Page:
“I am in disbelief,” Fitzgibbons, also the 2007 ISA U/18 World Junior gold medalist, said. “This wave profile has challenged me all week and I knew I had to just keep putting myself in the conversation and just try and navigate all those heats and get to that Final. I really tried to just relax into my surfing and look for some of those bigger sections because they’re the most fun, and flarey surfing is going to win that Final.”

With Erostarbe unable to find a notable score, the results of Weston-Webb and Defay would determine the winner of the women’s team rankings. If Defay placed first, France would take it, if Weston-Webb placed second or third, Brazil would take it. Fitzgibbons did everything in her power to earn the slot for her nation, but in the end it was out of her hands, as Weston-Webb earned the silver medal, delivering the slot to Brazil. Defay took the bronze medal, Erostarbe, copper. Weston-Webb was over the moon to complete the picture and deliver Brazil a full six Olympic slots.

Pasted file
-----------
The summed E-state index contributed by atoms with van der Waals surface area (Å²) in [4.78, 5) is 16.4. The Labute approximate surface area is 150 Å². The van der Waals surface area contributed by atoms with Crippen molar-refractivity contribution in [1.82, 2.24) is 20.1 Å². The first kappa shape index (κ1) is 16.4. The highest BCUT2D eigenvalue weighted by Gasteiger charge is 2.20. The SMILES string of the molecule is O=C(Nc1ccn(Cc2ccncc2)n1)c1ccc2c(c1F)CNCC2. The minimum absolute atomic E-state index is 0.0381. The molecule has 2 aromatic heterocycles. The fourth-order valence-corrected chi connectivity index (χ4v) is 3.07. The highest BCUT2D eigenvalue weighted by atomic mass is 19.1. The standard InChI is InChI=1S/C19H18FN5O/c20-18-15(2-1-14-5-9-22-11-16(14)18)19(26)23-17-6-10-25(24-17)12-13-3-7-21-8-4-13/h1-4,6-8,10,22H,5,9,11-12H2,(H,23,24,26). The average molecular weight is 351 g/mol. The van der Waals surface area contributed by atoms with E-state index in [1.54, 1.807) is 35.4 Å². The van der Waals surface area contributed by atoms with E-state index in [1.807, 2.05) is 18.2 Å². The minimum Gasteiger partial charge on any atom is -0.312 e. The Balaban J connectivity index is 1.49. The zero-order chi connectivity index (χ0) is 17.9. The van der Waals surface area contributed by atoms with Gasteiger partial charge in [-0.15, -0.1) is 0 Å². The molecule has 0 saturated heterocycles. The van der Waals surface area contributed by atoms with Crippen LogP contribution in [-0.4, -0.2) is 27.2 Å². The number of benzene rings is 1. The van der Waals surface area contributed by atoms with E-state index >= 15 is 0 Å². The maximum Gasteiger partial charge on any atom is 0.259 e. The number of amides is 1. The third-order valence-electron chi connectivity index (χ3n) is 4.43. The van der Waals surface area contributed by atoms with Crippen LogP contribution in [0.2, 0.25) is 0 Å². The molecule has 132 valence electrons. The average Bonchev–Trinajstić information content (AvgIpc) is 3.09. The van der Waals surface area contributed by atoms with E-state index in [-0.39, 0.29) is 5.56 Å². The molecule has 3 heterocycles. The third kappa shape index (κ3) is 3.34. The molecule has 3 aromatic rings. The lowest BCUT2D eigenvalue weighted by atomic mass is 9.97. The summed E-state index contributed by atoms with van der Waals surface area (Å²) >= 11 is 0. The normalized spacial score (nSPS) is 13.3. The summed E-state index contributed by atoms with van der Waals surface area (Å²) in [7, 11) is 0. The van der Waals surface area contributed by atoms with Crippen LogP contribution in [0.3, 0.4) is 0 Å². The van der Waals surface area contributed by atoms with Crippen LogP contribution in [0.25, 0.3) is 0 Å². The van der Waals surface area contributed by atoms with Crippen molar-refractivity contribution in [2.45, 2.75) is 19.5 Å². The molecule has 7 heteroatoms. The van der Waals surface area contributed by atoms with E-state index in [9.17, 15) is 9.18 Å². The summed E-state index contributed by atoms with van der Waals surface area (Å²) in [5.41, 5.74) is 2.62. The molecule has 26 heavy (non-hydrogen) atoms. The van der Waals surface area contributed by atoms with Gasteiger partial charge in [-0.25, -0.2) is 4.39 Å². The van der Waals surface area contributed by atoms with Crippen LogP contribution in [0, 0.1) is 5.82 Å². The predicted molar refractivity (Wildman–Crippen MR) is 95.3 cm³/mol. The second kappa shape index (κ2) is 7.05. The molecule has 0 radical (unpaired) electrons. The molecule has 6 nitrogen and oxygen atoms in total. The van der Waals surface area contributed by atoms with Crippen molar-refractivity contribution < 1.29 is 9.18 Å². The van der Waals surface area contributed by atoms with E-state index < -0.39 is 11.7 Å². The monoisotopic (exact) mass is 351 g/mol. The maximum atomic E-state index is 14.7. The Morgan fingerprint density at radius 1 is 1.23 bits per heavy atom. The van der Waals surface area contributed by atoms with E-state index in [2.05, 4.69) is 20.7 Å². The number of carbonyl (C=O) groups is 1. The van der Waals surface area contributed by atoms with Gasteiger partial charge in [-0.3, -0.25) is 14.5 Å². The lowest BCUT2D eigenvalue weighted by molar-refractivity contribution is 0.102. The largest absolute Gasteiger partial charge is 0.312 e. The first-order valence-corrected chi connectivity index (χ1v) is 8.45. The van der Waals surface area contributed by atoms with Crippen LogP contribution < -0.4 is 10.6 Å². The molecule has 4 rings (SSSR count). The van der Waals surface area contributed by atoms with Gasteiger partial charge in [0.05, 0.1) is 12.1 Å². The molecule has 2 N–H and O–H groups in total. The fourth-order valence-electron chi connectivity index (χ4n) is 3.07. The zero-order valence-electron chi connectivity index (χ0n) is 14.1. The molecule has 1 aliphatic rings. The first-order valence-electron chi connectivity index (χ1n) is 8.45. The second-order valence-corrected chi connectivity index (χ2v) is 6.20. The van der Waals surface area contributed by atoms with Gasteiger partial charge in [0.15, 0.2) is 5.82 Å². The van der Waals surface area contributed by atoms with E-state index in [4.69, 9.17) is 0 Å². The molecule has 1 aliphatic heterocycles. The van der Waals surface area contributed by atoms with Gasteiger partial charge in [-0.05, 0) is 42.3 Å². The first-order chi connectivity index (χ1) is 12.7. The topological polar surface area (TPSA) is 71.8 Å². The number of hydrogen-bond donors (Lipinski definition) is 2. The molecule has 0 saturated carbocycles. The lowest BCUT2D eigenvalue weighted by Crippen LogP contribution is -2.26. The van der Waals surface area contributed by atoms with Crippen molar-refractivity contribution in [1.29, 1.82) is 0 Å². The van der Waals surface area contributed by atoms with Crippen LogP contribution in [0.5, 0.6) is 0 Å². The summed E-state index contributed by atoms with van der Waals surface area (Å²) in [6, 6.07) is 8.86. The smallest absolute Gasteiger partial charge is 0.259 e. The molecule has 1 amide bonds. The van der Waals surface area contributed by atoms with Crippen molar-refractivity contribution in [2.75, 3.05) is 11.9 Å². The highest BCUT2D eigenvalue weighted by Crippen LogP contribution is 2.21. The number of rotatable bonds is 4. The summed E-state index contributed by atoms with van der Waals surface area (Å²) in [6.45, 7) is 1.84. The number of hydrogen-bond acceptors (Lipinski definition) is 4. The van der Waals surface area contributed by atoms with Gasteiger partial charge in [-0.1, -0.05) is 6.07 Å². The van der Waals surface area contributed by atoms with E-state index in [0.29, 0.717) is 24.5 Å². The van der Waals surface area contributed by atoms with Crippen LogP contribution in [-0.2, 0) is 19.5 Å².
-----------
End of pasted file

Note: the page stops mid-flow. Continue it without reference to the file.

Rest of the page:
“It was our goal coming here to get both of those spots and we got them,” Weston-Webb said. “The team was really focused all week and we always lift each other up, and that’s what Brazil is.”

Fitzgibbons’ effort to secure the additional slot for Australia, bringing them as close as conceivably possible, was both a bittersweet and proud moment.

“Within my story I’ve had many of these moments where there’s these near misses,” Fitzgibbons said. “I try to really just look at what is happening and for me to do everything I can. To win that gold medal for my country, that moment is now, and that’s all I could do in my control. I’ve learnt to roll with those and really see the beauty in them. There is disappointment there, but on the other side I just couldn’t be more stoked and that’s what I focus on.”